Donna was demonstrating spinning at the Alameda County Fair thirty years ago. She took a break and walked into what was then Young California Building where there were a couple of ladies demonstrating bobbin lace. She did not have a clue what that was but fell in love with it. That fall she signed up for a class and was hooked.
Donna will demonstrate how to make bobbin lace and will bring samples of her work.
Our speaker for the guild program on January 16th will be Kathy Hattori, longtime Black Sheep member. She has maintained her membership even though she’s lived in Seattle for many years.
Kathy will give us an update on her business, Botanical Colors, and some of her other ventures. In particular, she will talk about the work she does in the natural dye “sector” with brands and commercializing natural dyes.
An example is that Kathy has worked with the Eileen Fisher clothing line to re-dye clothing that the merchant buys back from customers. After Kathy re-dyes these pieces, they are repaired or re-styled by seamstresses and then sold at a discounted price. This reduces the pollution that results from working with chemical dyes and produces a desirable product that might have otherwise ended up in the waste stream.
We look forward to hearing Kathy’s presentation. Please visit her website for more information about Kathy’s work, helpful insights to mordanting, and using natural dyes: https://botanicalcolors.com/our-story/
We will meet at our usual location (Gold Star Room, Redwood City’s Veterans Senior Center). We’ll begin setting up at 5:30 PM, with dinner at 6:30 PM.
After dinner, we’ll have a gift exchange. Gifts should be items that another “fiber person” would enjoy, priced at no more than $15. If you have the time, a handmade gift or a small gift purchased from another fiber artist is especially appreciated. We will use a lighthearted poem to guide the gift exchange. Betsy Blosser has agreed to be our leader again.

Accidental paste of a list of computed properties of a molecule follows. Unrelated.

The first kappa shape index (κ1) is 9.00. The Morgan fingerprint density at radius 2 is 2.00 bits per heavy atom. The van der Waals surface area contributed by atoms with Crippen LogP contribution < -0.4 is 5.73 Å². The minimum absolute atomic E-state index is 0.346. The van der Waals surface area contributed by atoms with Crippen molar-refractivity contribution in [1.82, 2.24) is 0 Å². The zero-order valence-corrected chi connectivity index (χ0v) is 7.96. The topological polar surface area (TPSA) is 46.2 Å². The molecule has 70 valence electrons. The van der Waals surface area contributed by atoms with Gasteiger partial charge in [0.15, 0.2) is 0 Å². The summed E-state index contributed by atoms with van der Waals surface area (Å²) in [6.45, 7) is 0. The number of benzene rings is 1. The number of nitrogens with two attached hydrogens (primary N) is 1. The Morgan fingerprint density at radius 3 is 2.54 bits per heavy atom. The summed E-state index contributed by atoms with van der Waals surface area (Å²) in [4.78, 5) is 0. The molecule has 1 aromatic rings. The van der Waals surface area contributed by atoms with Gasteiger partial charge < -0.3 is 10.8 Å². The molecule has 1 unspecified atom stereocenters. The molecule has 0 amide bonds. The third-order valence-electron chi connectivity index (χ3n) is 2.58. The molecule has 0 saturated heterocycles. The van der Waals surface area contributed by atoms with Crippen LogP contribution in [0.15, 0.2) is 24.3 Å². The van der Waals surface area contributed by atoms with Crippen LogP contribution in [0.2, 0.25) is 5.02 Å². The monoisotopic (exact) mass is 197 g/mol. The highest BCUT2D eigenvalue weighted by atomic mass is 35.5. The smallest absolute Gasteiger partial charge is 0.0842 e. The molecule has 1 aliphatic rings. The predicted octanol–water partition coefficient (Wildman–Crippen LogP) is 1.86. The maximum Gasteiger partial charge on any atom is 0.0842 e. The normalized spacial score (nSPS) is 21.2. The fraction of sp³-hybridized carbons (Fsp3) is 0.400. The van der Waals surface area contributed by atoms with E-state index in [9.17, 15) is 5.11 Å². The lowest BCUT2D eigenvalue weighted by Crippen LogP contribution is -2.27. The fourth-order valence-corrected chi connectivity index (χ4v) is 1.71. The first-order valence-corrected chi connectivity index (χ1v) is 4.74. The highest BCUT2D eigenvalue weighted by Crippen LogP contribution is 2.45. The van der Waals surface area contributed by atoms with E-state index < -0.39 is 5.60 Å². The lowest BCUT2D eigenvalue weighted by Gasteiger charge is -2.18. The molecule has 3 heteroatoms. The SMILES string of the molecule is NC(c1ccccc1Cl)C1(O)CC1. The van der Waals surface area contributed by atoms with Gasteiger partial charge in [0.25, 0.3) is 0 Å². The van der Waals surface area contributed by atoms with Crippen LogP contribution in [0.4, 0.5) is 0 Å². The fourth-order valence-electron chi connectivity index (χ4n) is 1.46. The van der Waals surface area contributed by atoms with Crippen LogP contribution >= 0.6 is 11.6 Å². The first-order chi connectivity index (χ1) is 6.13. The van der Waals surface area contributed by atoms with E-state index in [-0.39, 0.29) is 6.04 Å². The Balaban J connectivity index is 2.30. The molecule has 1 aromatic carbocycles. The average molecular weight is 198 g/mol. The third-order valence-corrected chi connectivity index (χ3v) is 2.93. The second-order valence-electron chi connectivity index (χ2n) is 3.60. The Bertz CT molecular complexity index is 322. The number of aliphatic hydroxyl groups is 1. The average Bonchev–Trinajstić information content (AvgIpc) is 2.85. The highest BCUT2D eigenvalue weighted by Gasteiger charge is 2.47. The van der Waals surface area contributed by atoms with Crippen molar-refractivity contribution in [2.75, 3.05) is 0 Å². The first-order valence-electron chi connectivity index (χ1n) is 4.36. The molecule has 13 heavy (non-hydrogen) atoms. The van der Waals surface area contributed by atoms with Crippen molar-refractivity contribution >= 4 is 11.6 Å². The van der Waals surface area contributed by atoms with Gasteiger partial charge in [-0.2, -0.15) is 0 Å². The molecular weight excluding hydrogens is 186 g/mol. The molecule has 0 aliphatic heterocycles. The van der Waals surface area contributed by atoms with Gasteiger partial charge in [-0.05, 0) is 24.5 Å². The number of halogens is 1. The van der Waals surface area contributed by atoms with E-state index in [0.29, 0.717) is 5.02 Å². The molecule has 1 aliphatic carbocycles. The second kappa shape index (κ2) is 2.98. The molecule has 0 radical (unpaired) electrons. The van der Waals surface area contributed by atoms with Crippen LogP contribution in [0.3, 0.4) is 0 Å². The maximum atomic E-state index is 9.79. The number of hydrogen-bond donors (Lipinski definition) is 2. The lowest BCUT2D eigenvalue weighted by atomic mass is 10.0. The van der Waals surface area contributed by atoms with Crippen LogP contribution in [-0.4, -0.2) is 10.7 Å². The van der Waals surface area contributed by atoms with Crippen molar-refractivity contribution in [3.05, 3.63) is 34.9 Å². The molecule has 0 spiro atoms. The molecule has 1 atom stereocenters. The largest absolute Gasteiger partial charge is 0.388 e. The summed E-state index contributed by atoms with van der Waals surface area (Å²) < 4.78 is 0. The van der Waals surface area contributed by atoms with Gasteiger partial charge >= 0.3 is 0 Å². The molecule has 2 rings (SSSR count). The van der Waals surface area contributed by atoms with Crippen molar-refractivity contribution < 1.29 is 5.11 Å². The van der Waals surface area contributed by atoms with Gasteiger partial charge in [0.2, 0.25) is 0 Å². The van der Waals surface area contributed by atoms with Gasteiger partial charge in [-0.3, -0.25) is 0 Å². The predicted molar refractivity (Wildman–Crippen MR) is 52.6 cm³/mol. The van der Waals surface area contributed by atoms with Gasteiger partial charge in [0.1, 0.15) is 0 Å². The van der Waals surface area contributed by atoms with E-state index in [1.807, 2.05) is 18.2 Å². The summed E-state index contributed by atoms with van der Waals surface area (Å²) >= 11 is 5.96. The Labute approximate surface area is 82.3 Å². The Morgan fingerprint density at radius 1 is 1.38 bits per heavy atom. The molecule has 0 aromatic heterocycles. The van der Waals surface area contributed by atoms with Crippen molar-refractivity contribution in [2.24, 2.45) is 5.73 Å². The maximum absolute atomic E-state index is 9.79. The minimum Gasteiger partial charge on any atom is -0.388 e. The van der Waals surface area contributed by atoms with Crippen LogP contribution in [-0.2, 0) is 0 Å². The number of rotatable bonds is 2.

Our October speaker will be Marlie de Swart, a longtime spinner, knitter, and weaver. She lives in Bolinas and has a fiber arts store in Point Reyes where many west Marin artists display and sell their textile wares. She is a member of Fibershed and teaches classes in spinning and plying. She is committed to working with local farmers and uses fleeces from the west Marin area.
Marlie has designed many sweaters and vests, some which are showcased in her book, Knitting Woolscapes: Designs Inspired by Coastal Marin Wool. Here’s her website if you’d like to take a look: http://www.borageyarns.com/knitting-woolscapes
Come to the October meeting and see samples of her beautiful work. I’ve attached a couple of photos.
When we were younger, going back to school in the fall often included a time for sharing “what you did on your summer vacation” as a way of getting to know one another better, and what better way to start off our Guild Season? Please join us for our first meeting of the year! Bring your recent work, or in-progress study, that thing you started at CNCH or made at another conference and have now finished; and let us share with one another what we have been up to, whether in study groups, or away at workshops and fiber arts gatherings, or on our own in our homes and studios. What’s new? What favorite old thing have you been studying on? What would you like to be working on? Bring it all, and let’s set up a big long table in the middle of the room, and gather around it to see and hear what our fellow guild members are up to. If you’d like, wear something handmade.
Marilyn fell in love with paper when living in Japan many years ago. When she retired from teaching, she began experimenting with making paper in the studio she sets up in her back yard each summer. Several years ago she discovered botanical printing and has added that to interests she pursues in her outside studio. She has taught paper making to her calligraphy guild, Pacific Scribes, The Nature Printing Society, and the Sonoma Mycological Association where the paper fiber is mainly fungi. She also enjoys sharing paper making with friends and small groups while working in her back yard.
Several years ago she was fortunate to be able to tour Japanese paper making villages with Hakoni Paper, a paper importer based in Southern California. She was delighted to find the traditional Japanese life still existing in the small rural villages.